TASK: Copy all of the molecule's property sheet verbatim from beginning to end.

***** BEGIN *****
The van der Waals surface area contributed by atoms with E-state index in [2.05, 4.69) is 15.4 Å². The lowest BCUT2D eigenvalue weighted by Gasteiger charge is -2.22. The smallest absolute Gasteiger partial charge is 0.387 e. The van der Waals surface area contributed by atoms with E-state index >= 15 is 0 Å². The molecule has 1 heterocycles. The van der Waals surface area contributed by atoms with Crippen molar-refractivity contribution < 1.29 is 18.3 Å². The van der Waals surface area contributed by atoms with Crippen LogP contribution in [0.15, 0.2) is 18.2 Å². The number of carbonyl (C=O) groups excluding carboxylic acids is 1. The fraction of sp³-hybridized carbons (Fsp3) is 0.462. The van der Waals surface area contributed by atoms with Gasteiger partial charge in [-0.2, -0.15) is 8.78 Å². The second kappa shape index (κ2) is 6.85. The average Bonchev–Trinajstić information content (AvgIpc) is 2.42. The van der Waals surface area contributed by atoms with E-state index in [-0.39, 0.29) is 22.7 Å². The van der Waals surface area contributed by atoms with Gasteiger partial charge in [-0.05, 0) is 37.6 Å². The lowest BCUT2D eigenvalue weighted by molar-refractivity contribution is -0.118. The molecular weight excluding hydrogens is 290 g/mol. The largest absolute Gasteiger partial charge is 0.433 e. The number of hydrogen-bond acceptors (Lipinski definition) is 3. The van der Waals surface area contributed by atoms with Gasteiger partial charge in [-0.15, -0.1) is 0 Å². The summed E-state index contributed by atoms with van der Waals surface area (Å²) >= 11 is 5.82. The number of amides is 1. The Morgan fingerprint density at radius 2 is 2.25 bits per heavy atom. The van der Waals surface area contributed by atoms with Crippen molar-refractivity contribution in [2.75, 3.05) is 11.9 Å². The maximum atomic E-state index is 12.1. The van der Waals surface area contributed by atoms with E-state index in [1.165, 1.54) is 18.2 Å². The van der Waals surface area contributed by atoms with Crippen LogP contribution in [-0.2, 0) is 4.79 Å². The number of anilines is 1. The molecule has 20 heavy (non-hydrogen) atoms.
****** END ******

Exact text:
The van der Waals surface area contributed by atoms with E-state index in [2.05, 4.69) is 15.4 Å². The lowest BCUT2D eigenvalue weighted by Gasteiger charge is -2.22. The smallest absolute Gasteiger partial charge is 0.387 e. The van der Waals surface area contributed by atoms with E-state index >= 15 is 0 Å². The molecule has 1 heterocycles. The van der Waals surface area contributed by atoms with Crippen molar-refractivity contribution < 1.29 is 18.3 Å². The van der Waals surface area contributed by atoms with Crippen LogP contribution in [0.15, 0.2) is 18.2 Å². The number of carbonyl (C=O) groups excluding carboxylic acids is 1. The fraction of sp³-hybridized carbons (Fsp3) is 0.462. The van der Waals surface area contributed by atoms with Gasteiger partial charge in [-0.2, -0.15) is 8.78 Å². The second kappa shape index (κ2) is 6.85. The average Bonchev–Trinajstić information content (AvgIpc) is 2.42. The van der Waals surface area contributed by atoms with E-state index in [-0.39, 0.29) is 22.7 Å². The van der Waals surface area contributed by atoms with Gasteiger partial charge in [-0.05, 0) is 37.6 Å². The lowest BCUT2D eigenvalue weighted by molar-refractivity contribution is -0.118. The molecular weight excluding hydrogens is 290 g/mol. The largest absolute Gasteiger partial charge is 0.433 e. The number of hydrogen-bond acceptors (Lipinski definition) is 3. The van der Waals surface area contributed by atoms with Gasteiger partial charge in [-0.15, -0.1) is 0 Å². The summed E-state index contributed by atoms with van der Waals surface area (Å²) >= 11 is 5.82. The number of amides is 1. The Morgan fingerprint density at radius 2 is 2.25 bits per heavy atom. The van der Waals surface area contributed by atoms with Crippen molar-refractivity contribution in [2.75, 3.05) is 11.9 Å². The maximum atomic E-state index is 12.1. The van der Waals surface area contributed by atoms with E-state index in [1.165, 1.54) is 18.2 Å². The van der Waals surface area contributed by atoms with Crippen LogP contribution in [-0.2, 0) is 4.79 Å². The number of anilines is 1. The molecule has 20 heavy (non-hydrogen) atoms.